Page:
Trump's trade war could lead to a growth downgrade, according to the director of the Congressional Budget Office.
The head of the nonpartisan Congressional Budget Office (CBO) said Trump's trade war has had enough of a negative effect that the office may soon need to downgrade the rate of growth of the U.S. economy.
"We may even make a point this summer to redo our forecast and maybe even downgrade it a little bit," CBO Director Keith Hall told CNBC on Wednesday. "Tariffs are taxes. Taxes slow down the economy."
Hall added that the CBO expects "a drag on growth" in the economy if the trade war continues.
Trump's choice to introduce punishing tariffs on foreign goods has resulted in a trade war, as governments like China's have responded in kind by levying tariffs on American goods.
Trump recently hosted talks with Chinese negotiators that failed to result in a trade agreement to end the standoff.
Trump recently authorized a second multi-billion-dollar round of taxpayer-funded payoffs to farmers, a measure intended to supplement the revenue that is no longer coming in from consumers in China.
The bailout does not rise to the same level of income farmers would have made without Trump's trade war, however, and uses tax money that wouldn't have to be spent under normal circumstances. Some farmers have slammed Trump for wreaking havoc on their livelihoods, and for offering them only a temporary, inadequate fix instead of a real solution.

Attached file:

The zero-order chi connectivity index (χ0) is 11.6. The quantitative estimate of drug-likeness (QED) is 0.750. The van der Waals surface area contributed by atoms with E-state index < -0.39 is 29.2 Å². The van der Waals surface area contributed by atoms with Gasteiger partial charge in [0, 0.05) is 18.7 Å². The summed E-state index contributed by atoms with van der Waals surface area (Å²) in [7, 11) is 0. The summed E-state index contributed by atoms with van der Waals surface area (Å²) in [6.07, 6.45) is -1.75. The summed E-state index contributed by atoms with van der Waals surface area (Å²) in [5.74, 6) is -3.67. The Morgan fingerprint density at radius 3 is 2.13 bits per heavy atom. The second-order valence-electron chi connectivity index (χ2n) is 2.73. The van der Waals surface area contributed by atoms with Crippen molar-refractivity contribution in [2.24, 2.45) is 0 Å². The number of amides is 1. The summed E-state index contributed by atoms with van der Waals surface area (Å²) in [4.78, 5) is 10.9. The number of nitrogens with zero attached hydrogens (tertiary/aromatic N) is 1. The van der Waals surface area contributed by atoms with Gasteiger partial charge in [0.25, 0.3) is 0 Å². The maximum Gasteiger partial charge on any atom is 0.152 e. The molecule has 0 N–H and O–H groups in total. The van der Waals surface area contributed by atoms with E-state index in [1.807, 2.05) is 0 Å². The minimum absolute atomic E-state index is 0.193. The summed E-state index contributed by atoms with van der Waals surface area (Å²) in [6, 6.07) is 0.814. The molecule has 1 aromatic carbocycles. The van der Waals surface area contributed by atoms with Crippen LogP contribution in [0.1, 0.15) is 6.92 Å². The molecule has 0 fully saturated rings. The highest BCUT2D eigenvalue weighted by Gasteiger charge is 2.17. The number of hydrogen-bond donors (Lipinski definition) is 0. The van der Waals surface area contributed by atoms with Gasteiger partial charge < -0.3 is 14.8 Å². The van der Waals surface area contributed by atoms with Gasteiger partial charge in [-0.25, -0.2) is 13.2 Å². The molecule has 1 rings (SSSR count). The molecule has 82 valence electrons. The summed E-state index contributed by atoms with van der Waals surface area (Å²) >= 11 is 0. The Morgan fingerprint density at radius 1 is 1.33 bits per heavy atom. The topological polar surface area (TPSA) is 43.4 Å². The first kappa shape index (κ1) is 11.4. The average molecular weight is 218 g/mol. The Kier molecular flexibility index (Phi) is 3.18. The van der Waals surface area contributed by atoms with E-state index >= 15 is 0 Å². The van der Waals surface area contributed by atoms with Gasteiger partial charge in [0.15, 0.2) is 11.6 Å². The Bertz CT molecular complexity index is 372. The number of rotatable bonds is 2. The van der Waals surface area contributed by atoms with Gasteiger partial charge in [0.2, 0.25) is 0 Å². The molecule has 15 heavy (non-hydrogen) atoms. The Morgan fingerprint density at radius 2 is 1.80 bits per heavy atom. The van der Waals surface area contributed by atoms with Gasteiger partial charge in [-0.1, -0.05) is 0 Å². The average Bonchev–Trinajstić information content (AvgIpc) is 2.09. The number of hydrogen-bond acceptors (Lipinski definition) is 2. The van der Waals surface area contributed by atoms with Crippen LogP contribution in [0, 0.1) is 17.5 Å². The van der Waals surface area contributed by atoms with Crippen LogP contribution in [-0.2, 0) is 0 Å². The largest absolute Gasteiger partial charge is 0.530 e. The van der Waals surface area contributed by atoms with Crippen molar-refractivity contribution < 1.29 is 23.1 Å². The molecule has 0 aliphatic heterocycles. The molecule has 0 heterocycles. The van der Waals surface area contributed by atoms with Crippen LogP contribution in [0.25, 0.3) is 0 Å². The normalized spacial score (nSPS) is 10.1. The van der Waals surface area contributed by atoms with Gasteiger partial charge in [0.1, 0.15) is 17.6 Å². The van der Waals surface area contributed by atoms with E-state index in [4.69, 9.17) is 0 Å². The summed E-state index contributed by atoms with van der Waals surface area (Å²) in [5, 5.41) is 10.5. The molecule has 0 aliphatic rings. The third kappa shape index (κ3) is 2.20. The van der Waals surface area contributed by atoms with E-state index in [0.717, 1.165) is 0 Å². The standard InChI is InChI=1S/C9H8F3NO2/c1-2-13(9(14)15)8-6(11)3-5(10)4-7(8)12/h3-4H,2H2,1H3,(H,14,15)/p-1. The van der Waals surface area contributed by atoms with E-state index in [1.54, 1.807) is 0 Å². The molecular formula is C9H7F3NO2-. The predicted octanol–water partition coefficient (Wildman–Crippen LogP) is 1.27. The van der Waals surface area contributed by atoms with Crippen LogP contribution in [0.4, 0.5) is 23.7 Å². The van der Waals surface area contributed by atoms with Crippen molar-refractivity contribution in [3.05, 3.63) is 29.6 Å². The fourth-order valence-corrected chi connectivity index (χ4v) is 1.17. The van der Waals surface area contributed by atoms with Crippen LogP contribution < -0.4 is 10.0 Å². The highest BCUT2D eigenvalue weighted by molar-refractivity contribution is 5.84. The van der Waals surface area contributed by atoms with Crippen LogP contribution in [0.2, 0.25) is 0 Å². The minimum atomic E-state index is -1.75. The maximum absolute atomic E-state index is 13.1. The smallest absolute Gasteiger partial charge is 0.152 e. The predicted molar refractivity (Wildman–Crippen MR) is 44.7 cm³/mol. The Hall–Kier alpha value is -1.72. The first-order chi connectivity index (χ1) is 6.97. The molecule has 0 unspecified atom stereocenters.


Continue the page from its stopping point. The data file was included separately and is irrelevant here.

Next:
Despite the policy's shortcomings, Trump has been supported by many Republican senators whose constituents are hurting from the tariffs. One senator, Sen. Tom Cotton (R-AR), even said farmers should be happy to make the "sacrifice" of letting their business suffer for Trump's demands.
Manufacturing and other sectors are also suffering. The beer industry has seen its production costs artificially rise thanks to Trump's tariffs, and even children's toys cost more now thanks to Trump.
Trump inherited an economy in recovery thanks to the policies enacted by President Barack Obama. But Trump's trade war — a war he said would be "easy to win" — now threatens to undo the advances made over the last decade.
Published with permission of The American Independent Foundation.